The Beatitudes, as found in Scripture, are:


Blessed are the poor in spirit, for theirs is the kingdom of heaven.


Blessed are they who mourn, for they will be comforted.


Blessed are the meek, for they will inherit the land.


Blessed are they who hunger and thirst for righteousness, for they will be satisfied.


Blessed are the merciful, for they will be shown mercy.


Blessed are the clean of heart, for they will see God.


Blessed are the peacemakers, for they will be called children of God.


Blessed are they who are persecuted for the sake of righteousness, for theirs is the kingdom of heaven.



The Beatitudes remind us that the Kingdom of God begins in the here and now as we live in the manner of Christ. Despite the paradox of the Lord's words in the Beatitudes, we find joy, not only in the Kingdom of God in heaven, but here and now each and every day. The Beatitudes remind us that by losing ourselves, we find ourselves. As we give ourselves more and more to the Lord, it is He who takes over our lives and fills us with the joy that is unsurpassable. The more we give ourselves over to Him, the more we look out for the needs and concerns of others.


In this context, Pope Francis recognizes the new situations and challenges of today which require a new commitment. The Beatitudes have not changed, but the circumstances in which we live our daily lives are different from those of the time of Jesus. The Pope suggested that the following are a good formulation of the Beatitudes in this context for us to reflect upon:


Blessed are those who remain faithful while enduring evils inflicted on them by others and forgive them from their heart.


Blessed are those who look into the eyes of the abandoned and marginalized and show them their closeness.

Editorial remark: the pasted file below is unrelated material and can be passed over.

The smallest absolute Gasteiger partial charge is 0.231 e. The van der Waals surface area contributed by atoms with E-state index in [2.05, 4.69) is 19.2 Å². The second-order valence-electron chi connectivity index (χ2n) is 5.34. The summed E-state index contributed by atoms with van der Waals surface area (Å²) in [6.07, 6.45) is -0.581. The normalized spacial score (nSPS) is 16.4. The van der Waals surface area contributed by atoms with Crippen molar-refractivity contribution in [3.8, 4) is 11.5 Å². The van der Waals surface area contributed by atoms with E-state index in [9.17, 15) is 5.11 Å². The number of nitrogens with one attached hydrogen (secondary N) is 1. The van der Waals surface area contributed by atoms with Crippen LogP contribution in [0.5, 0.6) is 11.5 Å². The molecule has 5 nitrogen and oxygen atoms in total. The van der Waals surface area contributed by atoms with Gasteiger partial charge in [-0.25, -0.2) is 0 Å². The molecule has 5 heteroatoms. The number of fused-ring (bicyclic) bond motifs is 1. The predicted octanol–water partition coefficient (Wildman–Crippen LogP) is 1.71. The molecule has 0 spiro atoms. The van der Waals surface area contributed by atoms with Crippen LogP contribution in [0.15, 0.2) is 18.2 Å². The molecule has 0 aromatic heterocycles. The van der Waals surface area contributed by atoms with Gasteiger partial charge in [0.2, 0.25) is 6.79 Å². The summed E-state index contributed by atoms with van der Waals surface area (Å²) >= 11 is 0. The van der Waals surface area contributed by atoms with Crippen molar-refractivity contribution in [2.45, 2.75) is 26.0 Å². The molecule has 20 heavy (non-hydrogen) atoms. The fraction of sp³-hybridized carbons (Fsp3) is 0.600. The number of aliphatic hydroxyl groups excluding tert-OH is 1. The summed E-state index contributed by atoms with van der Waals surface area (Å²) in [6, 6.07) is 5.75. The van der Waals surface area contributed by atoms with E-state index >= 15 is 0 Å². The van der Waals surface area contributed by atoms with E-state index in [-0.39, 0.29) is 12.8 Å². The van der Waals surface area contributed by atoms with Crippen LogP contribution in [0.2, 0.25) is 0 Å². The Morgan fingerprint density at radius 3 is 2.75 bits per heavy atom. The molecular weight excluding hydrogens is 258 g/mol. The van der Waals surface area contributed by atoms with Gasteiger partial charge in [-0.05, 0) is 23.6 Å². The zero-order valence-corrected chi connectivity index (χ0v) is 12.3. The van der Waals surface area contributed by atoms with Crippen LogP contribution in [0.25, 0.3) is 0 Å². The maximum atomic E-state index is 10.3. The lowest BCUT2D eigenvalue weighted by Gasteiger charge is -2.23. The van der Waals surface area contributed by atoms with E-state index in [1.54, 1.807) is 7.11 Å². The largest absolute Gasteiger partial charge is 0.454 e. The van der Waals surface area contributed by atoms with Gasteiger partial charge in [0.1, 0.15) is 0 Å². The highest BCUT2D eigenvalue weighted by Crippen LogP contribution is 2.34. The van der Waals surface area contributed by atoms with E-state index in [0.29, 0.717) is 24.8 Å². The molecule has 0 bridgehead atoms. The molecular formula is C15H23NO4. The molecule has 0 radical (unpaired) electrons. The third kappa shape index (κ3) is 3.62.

Blessed are those who see God in every person and strive to make others also discover Him.


Blessed are those who protect and care for our common home.


Blessed are those who renounce their own comfort in order to help others.


Blessed are those who pray and work for full communion between Christians.



As we look at and reflect upon the Beatitudes, it is also well for us to reflect upon the one who, following the teaching of Christ, lived the Beatitudes to the fullest. That is Mary. She is truly the "Blessed One" as we greet her in the Hail Mary which is the title so often used of her in the Scriptures. Mary is the "Blessed One" and the "Happy One" because she lived the message of Christ to its fullest, especially as it is expressed in the Beatitudes. To reflect upon the Beatitudes as given to us by the Lord is to reflect upon the life and attitude of Mary and her living of them. She is "Blessed" and reminds us of what blessedness is all about.


The Bishops’ Retreat this year was a wonderful reminder of the joy found in the Beatitudes which must be lived each and every day in our own circumstances. As we approach the retreat which the season of Lent offers to us, it is good to reflect upon these Beatitudes and live them in a way that will make the season more meaningful.are already almost two weeks into the new year and just about halfway through the month of January. The holidays are quickly receding into the past and new year’s resolutions we made may also be quickly receding there as well. They say that time goes more quickly as one gets older and certainly many of us can testify that this phenomenon is real. What used to seem so long to occur when we were younger seems to occur more quickly as age moves on.


Most Reverend Gerald M. Barbarito

January 26, 2018